Pop Culture

Should Oprah Winfrey leave Whitney Houston's teenage daughter alone?

George Burns / Today
In this Aug. 31, 2009, photo provided by Harpo Productions, television talk-show host Oprah Winfrey poses with Whitney Houston at the Town Hall in New York. Houston, who's new album "I Look To You" was released on Aug. 31, is interviewed by Winfrey for a two-part season premiere of The Oprah Winfrey Show, airing Sept. 14 and 15. (AP Photo/Harpo Productions, George Burns)

A brief preview of Oprah Winfrey’s exclusive interview with Whitney Houston’s daughter, Bobbi Kristina Brown, has been released, offering a glimpse of what’s to come during the Houston family’s first sit-down talk since the pop star’s death.

The discussion, a special episode of “Oprah’s Next Chapter,” also includes a conversation with Houston’s brother, Gary, and sister-in-law, Patricia.

 “As a big brother, how did you feel about (Houston's controversial ex-husband) Bobby Brown?” Winfrey asks Gary in the spot, which doesn't reveal his answer.

Winfrey is also seen hugging Houston's only child, Brown, who just turned 19.


The special, which airs March 11 on OWN, has some viewers questioning whether Winfrey's motivation for the interview comes too early for the grieving family.

The show will run a month after Houston was found dead in the bathtub in her room at the Beverly Hills Hilton on Feb. 11.

Brown was hospitalized the day after her mother's body was found, reportedly for treatment of anxiety.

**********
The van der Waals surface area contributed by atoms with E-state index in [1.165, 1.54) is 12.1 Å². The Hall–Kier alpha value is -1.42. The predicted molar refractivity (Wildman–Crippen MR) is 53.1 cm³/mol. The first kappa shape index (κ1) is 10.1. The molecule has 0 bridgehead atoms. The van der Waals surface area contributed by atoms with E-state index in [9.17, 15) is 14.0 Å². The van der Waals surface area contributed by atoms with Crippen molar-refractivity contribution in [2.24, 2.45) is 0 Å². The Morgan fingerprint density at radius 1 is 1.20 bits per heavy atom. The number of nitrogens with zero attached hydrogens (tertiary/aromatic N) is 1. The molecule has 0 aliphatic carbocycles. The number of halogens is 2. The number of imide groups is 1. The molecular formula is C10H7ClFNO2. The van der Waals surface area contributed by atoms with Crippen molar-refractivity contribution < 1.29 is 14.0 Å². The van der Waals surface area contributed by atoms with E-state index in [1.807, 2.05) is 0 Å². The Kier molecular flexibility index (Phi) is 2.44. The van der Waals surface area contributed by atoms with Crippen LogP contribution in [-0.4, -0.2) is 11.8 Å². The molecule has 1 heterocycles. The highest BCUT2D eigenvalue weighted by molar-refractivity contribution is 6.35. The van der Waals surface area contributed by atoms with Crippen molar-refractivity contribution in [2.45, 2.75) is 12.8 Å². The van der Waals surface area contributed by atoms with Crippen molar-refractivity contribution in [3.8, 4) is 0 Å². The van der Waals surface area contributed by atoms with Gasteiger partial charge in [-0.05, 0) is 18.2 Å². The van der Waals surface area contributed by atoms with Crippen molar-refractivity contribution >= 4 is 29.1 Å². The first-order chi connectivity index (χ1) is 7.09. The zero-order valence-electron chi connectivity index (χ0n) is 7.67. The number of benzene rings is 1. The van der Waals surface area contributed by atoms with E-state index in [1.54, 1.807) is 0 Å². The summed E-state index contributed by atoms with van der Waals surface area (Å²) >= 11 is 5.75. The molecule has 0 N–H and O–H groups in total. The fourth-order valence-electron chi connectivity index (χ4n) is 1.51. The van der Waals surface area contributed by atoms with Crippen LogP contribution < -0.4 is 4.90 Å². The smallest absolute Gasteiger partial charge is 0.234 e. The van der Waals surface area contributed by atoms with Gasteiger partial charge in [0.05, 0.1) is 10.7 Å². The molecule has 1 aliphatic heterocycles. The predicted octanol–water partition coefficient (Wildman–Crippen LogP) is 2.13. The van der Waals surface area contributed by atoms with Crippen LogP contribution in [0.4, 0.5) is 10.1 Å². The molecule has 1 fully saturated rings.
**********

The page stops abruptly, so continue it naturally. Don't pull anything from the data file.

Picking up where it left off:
TMZ is reporting that sources close to Houston's daughter say she trusts Winfrey to be respectful in the interview, quoting her as saying Winfrey "was loyal to my mom, and never did my mother wrong, or made her look bad. She always looked out for my mom."

Winfrey was a guest at Houston’s invitation-only funeral.

Still, some fans feel the teenager shouldn't appear on the show. 

“I do not believe that O is looking out for (Brown's) best interests at this time," a reader going by Kozy wrote on TMZ. "If you truly do trust her, I honestly believe she would respect you and not ask for an interview that she could profit on. If she truly cared, she would not be trying to score such a huge interview to save her failing network.”

 theGrio, an msnbc.com partner, posed a similar question to its Twitter audience, asking “Will Bobbi Kristina help out OWN's ratings?”

 “Our culture is shameful,” writes CajunDave in reply.  

But others think the interview could be helpful to Houston's family. “We all grieve differently,” robjh1 comments on a related piece by TheGrio. “It is easy to say, ‘Why is the interview taking place so soon after Houston's death?’ and ‘Why is it being done at all?’ Well, so soon perhaps to end the endless reporters reaching out to the family to get them to talk and to control, somehow, the information on how a loved one is being portrayed.”

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